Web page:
As I was walking back to my tent last night after brushing my teeth I heard a colossal insect crash land behind me and knew I was in for a treat. It wasn’t too hard to find this guy, he was about 2 inches long! He was very strong and a bit hard to hold on to until I grabbed him by the horn, out of reach of his legs. According to the Internet his name is Oryctes nasicornis. I set him free again but he sure was neat.



Lizarding in France

Lest anyone forget I’m here to work and I’ve been busy! Yes I post about the fun but I’m also doing a lot of reading, writing and brainstorming! Today I went to the “Parc Régional de Camargue” at the southern outlet of the Rhône river. It’s a beautiful delta with lots of islands and some of it, from pictures, resembled the Mediterranean scrub habitats I’m looking for, so I drove around giving it a look.

I was navigating for a while based upon a drawn cartoony map of the park. While good for place names it was lousy for actual directions. On my first attempt, I overshot the park and ended up at a beach. Well, let me be more specific. It was actually a several mile long stretch of sand dune filled with people in campers, tents, RVs, even makeshift shacks all partying on the beach… On a Sunday morning. The pictures don’t do it justice but there were hundreds of RVs parked along this stretch and thousands of people out and about including one person getting around on a kite-propelled dune buggy.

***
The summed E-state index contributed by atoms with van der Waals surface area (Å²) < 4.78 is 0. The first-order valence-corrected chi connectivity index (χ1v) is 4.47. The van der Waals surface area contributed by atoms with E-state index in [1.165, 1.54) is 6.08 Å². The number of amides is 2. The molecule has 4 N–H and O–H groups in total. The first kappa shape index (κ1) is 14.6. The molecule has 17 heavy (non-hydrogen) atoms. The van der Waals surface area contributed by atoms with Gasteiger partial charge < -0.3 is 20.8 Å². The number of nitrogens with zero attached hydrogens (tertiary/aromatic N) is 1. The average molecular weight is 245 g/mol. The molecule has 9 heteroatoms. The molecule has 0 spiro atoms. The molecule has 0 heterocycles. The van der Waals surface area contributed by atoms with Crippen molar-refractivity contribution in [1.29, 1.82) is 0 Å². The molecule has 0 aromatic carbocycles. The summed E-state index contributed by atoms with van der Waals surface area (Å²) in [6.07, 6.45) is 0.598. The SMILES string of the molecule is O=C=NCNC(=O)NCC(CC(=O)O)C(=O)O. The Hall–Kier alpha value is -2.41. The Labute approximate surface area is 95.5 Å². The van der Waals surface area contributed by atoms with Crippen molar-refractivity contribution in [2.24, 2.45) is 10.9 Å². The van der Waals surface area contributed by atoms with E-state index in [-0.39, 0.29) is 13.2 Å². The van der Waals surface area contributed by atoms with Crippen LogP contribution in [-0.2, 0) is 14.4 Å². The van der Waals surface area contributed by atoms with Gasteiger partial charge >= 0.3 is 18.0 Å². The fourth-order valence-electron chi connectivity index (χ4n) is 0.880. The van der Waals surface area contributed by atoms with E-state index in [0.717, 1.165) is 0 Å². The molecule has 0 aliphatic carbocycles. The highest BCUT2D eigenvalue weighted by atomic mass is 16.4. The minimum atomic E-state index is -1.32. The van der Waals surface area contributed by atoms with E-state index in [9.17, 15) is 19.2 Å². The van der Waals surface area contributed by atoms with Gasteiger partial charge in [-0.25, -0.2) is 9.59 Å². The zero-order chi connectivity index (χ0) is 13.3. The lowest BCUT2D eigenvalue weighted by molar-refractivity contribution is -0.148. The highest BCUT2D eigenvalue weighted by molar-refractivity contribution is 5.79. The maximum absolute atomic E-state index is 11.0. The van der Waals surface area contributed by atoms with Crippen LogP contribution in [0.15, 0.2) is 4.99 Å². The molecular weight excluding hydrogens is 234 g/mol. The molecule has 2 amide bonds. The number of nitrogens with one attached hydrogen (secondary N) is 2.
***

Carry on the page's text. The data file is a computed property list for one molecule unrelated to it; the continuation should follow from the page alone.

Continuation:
I pulled myself away though it did look fun and found my way to the park. Much to my surprise many of the islands I saw from the map are actually used as rice paddies and in some parts salt- farming.

The red isn’t actually pollution, it’s microorganisms that are giving the many flamingos in the area their pink color!

Undaunted by the less than ideal conditions I went to the nature station. It was really nice with dioramas inside and trails with bird blinds out.

Bird blind.

The nature station.

One of the trails.

I saw two of these guys, larger than housecats!

As you can tell from the pictures, this area isn’t going to it the bill for my research though after several hours of looking I did find two new species for me! One, the ocellated lizard was almost a foot long (including the tail!). I’ll show you pictures when I get them uploaded. He was too fast for my iPhone.

All in all the park is a great spot for avian herpetofauna, but, much to my dismay, likely isn’t going to be what I want for my dissertation. I’ll just have to come back with a birder in tow for a visit!